Making and installing a ramp on your bass (and why you should consider it)
I recently had a client approach me about putting a ramp on one of his
beautiful Kiesel basses. T. J. Armstrong, is a Canadian born Nashville
Bassist who has been playing with Tele Legend Johnny Highland for
some time now. The man knows his way around a bass and is a killer
guitar player as well. He is also a super nice Guy and very professional
in relating to me just what he was wanting.
He is also an endorsee for Kiesel Instruments. If you never
heard of Kiesel, they are part of the Carvin Corporation who's been
around since the fifties. As did Carvin previously, Kiesel are top quality
instruments that are known for their super accurate fretboards and
excellent playability. The two Kiesel 5 strings that T.J. brought with
Him were certainly some of the easiest playing basses I have ever
I have seen basses with ramps but I had never played a bass with one
Before, to be honest I looked upon them as the “bass fad do jour”. I
have heard players describe how they function, that it keeps your
fingers from digging in too deep under the strings thus allowing you to
play faster and more articulate to which “Grumpy old Guy” Me thinks:
“Yeah, whatever… Give it a couple months and these things will go the
way of Fatheads and Gizmotrons”... and “where in the hell did I put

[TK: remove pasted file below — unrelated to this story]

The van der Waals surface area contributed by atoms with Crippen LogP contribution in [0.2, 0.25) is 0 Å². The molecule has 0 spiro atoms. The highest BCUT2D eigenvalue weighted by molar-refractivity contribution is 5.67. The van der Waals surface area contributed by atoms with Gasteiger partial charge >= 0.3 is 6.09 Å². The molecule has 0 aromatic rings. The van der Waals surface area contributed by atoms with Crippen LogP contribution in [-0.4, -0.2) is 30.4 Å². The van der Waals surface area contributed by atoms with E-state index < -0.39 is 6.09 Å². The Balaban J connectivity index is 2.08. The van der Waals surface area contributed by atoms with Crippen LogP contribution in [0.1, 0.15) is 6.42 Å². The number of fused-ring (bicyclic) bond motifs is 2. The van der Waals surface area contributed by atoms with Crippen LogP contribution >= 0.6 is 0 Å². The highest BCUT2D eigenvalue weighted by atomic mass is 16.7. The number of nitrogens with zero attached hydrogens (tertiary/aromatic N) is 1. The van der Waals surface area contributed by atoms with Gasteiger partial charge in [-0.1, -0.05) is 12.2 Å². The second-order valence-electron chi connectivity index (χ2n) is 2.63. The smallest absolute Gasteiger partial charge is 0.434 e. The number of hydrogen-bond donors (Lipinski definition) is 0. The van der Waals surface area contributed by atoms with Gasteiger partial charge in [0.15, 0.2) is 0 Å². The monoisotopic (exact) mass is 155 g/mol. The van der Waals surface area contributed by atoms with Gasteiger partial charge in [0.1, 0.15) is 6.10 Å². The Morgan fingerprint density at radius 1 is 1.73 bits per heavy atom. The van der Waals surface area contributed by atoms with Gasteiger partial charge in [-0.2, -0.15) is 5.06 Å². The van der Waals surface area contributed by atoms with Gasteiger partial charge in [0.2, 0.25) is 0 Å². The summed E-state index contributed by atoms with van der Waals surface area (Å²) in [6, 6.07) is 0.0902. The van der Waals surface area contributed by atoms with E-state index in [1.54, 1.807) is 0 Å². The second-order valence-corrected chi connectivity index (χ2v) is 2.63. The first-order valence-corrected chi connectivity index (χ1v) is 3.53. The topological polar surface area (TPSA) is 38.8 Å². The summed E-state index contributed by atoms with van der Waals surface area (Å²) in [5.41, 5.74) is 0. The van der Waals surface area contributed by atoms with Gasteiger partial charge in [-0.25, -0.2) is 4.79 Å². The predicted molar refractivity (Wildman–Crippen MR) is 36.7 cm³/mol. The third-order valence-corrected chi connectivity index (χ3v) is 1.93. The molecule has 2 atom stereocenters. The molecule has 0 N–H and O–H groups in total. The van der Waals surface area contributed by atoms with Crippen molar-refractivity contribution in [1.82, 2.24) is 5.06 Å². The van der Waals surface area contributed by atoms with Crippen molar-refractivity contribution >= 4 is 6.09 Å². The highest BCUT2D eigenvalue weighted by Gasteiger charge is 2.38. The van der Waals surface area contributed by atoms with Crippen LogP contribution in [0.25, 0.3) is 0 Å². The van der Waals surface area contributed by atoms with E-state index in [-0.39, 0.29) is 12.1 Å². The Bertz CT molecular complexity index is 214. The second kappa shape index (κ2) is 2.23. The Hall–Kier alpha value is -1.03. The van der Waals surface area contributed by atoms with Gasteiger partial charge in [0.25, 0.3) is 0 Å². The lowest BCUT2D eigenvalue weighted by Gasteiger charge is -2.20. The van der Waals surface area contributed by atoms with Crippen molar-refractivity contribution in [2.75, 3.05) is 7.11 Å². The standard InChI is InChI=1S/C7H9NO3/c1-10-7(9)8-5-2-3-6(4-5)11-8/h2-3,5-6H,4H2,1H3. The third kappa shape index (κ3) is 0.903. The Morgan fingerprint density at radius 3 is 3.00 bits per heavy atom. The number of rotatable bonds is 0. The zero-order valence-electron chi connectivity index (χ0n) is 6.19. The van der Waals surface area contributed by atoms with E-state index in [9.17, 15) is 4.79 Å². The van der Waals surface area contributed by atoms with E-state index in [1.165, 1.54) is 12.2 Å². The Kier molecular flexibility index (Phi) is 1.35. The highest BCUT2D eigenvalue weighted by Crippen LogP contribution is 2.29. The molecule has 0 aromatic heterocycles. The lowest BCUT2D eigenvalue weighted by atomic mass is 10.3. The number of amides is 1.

that 7/64” allen wrench… I just freaking had it… Crap”. Anyway, back
to the ramp. I have always been open to trying new things so when T.J.
approached me with the idea, I said “let’s do it!”
T.J. was real clear about the dimensions he was looking for with this
ramp; he wanted it to be wide enough that it lined up with even with
the sides of both pickups. He also wanted the height to be the same
as the rear pickup and slightly higher than the front pickup (more in
line with the rear pickup)
The type of wood to be used was not that important as T.J. wanted the
ramp to be black to match the pickups. I could used ebony (and that
would of looked really cool) but I didn’t have a scrap piece on hand that
was close to the dimensions I needed (I had already discussed with T.J
that most likely I would be staining or painting the ramp). After going
through my scrap bin I found a piece of curly maple that was just the
correct thickness I needed.
The next step was to measure and mark the correct dimensions.
Okay. After trying it out I have to say that I’m a convert; It truly makes a difference. Pretty amazing actually, something I have never considered.
I’m happy. T.J.’s happy. Mission accomplished.